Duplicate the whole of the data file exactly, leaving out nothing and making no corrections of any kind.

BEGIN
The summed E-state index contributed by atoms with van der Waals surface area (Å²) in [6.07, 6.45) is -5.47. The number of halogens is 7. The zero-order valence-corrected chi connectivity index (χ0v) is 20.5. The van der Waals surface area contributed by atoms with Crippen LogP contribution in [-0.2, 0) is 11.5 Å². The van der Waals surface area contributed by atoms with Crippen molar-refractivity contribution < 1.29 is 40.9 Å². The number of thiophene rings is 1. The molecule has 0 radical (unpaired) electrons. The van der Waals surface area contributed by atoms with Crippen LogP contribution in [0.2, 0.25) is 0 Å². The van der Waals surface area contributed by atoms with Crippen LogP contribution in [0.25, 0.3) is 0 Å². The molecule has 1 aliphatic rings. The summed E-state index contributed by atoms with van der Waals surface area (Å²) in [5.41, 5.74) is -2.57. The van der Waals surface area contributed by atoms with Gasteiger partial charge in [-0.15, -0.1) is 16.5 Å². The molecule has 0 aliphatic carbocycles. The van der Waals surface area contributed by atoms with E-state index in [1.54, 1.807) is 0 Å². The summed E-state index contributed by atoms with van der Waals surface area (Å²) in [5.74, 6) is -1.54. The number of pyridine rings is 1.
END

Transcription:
The summed E-state index contributed by atoms with van der Waals surface area (Å²) in [6.07, 6.45) is -5.47. The number of halogens is 7. The zero-order valence-corrected chi connectivity index (χ0v) is 20.5. The van der Waals surface area contributed by atoms with Crippen LogP contribution in [-0.2, 0) is 11.5 Å². The van der Waals surface area contributed by atoms with Crippen molar-refractivity contribution < 1.29 is 40.9 Å². The number of thiophene rings is 1. The molecule has 0 radical (unpaired) electrons. The van der Waals surface area contributed by atoms with Crippen LogP contribution in [0.2, 0.25) is 0 Å². The van der Waals surface area contributed by atoms with Crippen LogP contribution in [0.25, 0.3) is 0 Å². The molecule has 1 aliphatic rings. The summed E-state index contributed by atoms with van der Waals surface area (Å²) in [5.41, 5.74) is -2.57. The van der Waals surface area contributed by atoms with Gasteiger partial charge in [-0.15, -0.1) is 16.5 Å². The molecule has 0 aliphatic carbocycles. The van der Waals surface area contributed by atoms with E-state index in [1.54, 1.807) is 0 Å². The summed E-state index contributed by atoms with van der Waals surface area (Å²) in [5.74, 6) is -1.54. The number of pyridine rings is 1.